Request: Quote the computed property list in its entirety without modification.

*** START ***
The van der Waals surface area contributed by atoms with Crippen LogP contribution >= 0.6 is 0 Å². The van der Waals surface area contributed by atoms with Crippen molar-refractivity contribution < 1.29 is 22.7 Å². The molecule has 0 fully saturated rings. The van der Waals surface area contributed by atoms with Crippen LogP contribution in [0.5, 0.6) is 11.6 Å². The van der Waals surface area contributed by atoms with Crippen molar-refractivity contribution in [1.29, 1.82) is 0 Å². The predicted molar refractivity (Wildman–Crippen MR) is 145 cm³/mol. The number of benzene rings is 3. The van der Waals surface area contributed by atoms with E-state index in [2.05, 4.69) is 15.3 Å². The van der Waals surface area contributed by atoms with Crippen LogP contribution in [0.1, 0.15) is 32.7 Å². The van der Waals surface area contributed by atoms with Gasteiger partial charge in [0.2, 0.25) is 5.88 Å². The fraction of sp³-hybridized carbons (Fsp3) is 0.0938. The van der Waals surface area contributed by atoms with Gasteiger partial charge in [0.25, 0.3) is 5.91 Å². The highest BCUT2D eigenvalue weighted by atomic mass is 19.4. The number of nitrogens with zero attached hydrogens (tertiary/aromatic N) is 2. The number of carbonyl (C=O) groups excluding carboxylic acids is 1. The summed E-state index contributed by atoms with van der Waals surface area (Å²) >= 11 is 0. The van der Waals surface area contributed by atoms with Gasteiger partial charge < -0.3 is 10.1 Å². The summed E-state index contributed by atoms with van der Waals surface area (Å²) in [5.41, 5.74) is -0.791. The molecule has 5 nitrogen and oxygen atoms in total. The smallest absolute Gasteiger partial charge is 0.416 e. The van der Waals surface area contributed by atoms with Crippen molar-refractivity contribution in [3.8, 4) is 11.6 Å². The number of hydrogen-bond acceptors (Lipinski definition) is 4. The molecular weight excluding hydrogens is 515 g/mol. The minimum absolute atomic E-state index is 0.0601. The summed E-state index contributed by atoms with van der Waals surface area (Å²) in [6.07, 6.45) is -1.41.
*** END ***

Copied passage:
The van der Waals surface area contributed by atoms with Crippen LogP contribution >= 0.6 is 0 Å². The van der Waals surface area contributed by atoms with Crippen molar-refractivity contribution < 1.29 is 22.7 Å². The molecule has 0 fully saturated rings. The van der Waals surface area contributed by atoms with Crippen LogP contribution in [0.5, 0.6) is 11.6 Å². The van der Waals surface area contributed by atoms with Crippen molar-refractivity contribution in [1.29, 1.82) is 0 Å². The predicted molar refractivity (Wildman–Crippen MR) is 145 cm³/mol. The number of benzene rings is 3. The van der Waals surface area contributed by atoms with E-state index in [2.05, 4.69) is 15.3 Å². The van der Waals surface area contributed by atoms with Crippen LogP contribution in [0.1, 0.15) is 32.7 Å². The van der Waals surface area contributed by atoms with Gasteiger partial charge in [0.2, 0.25) is 5.88 Å². The fraction of sp³-hybridized carbons (Fsp3) is 0.0938. The van der Waals surface area contributed by atoms with Gasteiger partial charge in [0.25, 0.3) is 5.91 Å². The highest BCUT2D eigenvalue weighted by atomic mass is 19.4. The number of nitrogens with zero attached hydrogens (tertiary/aromatic N) is 2. The number of carbonyl (C=O) groups excluding carboxylic acids is 1. The summed E-state index contributed by atoms with van der Waals surface area (Å²) >= 11 is 0. The van der Waals surface area contributed by atoms with Gasteiger partial charge < -0.3 is 10.1 Å². The summed E-state index contributed by atoms with van der Waals surface area (Å²) in [5.41, 5.74) is -0.791. The molecule has 5 nitrogen and oxygen atoms in total. The smallest absolute Gasteiger partial charge is 0.416 e. The van der Waals surface area contributed by atoms with Crippen molar-refractivity contribution in [3.8, 4) is 11.6 Å². The number of hydrogen-bond acceptors (Lipinski definition) is 4. The molecular weight excluding hydrogens is 515 g/mol. The minimum absolute atomic E-state index is 0.0601. The summed E-state index contributed by atoms with van der Waals surface area (Å²) in [6.07, 6.45) is -1.41.